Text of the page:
Review by Lulu Davenport, photos by Sean Larkin
Texan group, Bowling For Soup, rode the wave of nostalgic pop punk at Nottingham’s legendry Rock City venue armed with a risqué stage show performance of crude, strictly adult humour. Fans had rapidly sold out the venue, leaving little room for manoeuvre through the heaving bosom of an eager anticipating crowd.
Warming up proceedings fell upon American post punk, laptop rapper (say that fast!), M.C Lars. Lyricist M.C Lars spits bars featuring creative spoken wordplay of my favourite writer Sir Edgar Allen Poe, in the form of track ‘rap rapping’ in reference to ‘The Raven’. Andrew Robert MacFarlane Nielsen, as he is known by real life, hypes up the crowd between bands sets after which he chatted away with his fans with an admirable approachability.
Debuting, as the humble UK offering for the night, local Nottingham band Lacey swoop in and knock this reviewer for six. Sweeping statement vocals provided by Graham Turner, drape over a back drop of powerful rock ballads with catchy haunting melodies. Harnessing the energy of a new E.P the band proudly announce and perform opener track ‘Shadow’ from spankingly new material.
Spicing things up with a pinch of all things nice, female fronted punk outfit, The Dolly Rots break up the testosterone fuelled gig proceedings. Being myself an avid punk fanatic, I listened intently to their cover of the scrumpy loving country bumpkin band The Wurzells’ hit ‘Combine Harvester’. Hearts were set to aww as Kelly Ogden and Luis Cabezas’ two year old boy made a surprise entrance.
All eyes were set to the stage as headliner of the night Bowling For Soup took to the stage. To say my view of icons was a little limited would be to put it mildly, bodies poured in to an almost bursting to the seams capacity. The crowd upon hearing the customised Bowling For Soup intro were held immediately on tenterhooks. Within minutes, lead singer Jared Reddick cheekily greets his fans with saying anyone noticed I gained weight? A statement that provokes instantaneous laughter from the crowd. It’s after this that their trademark banter begins, leaving no subject considered too taboo; jokes fall to Jabba the Hut remarks, pubic hair, Doritos, mouldy bread, gonorrhoea and a repeat subject on bum penetration.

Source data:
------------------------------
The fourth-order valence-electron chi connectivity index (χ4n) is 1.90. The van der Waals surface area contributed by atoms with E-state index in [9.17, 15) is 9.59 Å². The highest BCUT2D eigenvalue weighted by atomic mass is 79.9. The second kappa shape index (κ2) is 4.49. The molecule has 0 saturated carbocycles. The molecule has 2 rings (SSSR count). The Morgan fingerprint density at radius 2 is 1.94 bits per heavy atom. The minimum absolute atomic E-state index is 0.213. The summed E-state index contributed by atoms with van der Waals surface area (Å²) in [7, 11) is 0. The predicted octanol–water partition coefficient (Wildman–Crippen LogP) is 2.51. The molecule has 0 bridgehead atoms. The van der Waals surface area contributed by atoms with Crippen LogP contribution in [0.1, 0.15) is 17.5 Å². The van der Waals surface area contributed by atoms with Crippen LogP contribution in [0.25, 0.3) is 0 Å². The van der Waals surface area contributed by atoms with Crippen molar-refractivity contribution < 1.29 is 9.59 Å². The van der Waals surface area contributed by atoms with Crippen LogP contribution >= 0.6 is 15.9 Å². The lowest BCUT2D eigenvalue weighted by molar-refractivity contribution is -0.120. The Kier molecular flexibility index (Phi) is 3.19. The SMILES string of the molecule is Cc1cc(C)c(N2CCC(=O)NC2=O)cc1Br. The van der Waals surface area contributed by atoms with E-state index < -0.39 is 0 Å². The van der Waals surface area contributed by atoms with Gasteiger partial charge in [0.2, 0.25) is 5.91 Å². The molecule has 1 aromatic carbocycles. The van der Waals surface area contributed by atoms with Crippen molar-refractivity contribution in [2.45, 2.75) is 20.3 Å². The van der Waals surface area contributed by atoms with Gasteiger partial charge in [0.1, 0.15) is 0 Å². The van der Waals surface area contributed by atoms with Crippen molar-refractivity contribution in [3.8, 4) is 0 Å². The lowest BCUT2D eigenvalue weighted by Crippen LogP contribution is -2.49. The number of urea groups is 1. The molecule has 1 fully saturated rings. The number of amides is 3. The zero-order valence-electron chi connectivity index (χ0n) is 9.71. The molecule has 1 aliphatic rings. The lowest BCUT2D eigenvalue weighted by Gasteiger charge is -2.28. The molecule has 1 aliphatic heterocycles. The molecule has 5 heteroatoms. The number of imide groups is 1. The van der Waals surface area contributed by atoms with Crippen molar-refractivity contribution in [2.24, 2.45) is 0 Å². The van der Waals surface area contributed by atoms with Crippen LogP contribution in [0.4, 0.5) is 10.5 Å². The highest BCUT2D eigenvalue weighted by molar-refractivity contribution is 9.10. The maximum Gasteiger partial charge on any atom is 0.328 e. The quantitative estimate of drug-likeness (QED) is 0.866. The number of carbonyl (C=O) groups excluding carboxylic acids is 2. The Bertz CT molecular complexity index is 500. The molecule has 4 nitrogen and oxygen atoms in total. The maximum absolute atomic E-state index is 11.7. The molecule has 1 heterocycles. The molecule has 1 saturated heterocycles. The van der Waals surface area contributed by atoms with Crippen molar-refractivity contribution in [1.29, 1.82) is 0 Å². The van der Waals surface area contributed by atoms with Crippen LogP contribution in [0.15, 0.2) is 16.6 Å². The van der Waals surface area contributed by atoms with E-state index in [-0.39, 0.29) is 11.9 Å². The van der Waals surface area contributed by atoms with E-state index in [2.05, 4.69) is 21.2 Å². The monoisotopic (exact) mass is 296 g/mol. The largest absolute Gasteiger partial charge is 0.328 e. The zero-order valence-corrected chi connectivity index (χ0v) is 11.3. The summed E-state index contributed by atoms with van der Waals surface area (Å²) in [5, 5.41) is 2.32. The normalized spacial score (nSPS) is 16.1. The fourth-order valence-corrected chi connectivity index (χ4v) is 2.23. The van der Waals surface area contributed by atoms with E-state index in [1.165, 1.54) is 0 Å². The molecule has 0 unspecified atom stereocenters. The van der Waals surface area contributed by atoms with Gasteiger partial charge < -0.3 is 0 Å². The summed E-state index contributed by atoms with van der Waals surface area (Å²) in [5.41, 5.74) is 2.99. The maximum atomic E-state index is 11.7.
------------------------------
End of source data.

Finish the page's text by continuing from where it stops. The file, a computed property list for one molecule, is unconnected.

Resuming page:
Quite admirably all issues the band face, are addressed honestly and immediately such as the subject of a Farewell UK tour supposedly back in 2013. The BFS response was that being with your four best friends is the best therapy and is understandably hard to leave, resulting in this ‘How about another round’ tour. With witnessing the back drop for the night’s performance taking place in an all functioning bar called the Old Soup Inn complete with dart board I can’t say I would want to give that up either.
For me the most memorable moment of the night lay in the rendition of a pop punk medley in response to critics claim that pop punk is dead. Covering Blink 182’s, ‘All The Small Things’ which ran into Green Day’s anthemic ‘Basket Case’, nostalgia flooded into overload. Finishing the pop punk mash up, Jimmy Eat World’s hit ‘The Middle’ teasingly preceeded a cover of Fountains Of Wayne hit ‘Stacey’s Mom’.
The Dolly Rots rejoined the stage for their collaboration which resulted in ‘Love Ya, Love Ya, Love Ya’, but the end is neigh as the 11pm curfew approaches and the anthemic ‘High School Never Ends’ leaves the encore in the form of ‘Shut Up And Smile’ followed by the definitive BFS track ‘Girl All The Bad Guys Want’.
Shamelessly doused in feel good memories, Bowling For Soup provide a show that takes feel good music entwined with a raunchy no holds barred comedy show, no wonder the result is a runaway sell out winner.
- The Bitch Song
- Ohio (come back to Texas)
- The Last Rock Show
- Punk Rock 101
- Today Is Gonna Be A Great Day
- Friends O Mine
- Stacey’s Mom
- I Don’t Know
- Since We Broke Up
- Love Ya , Love Ya, Love Ya
- High School Never Ends
17. Shut Up And Smile
18. Girl All The Bad Guys Want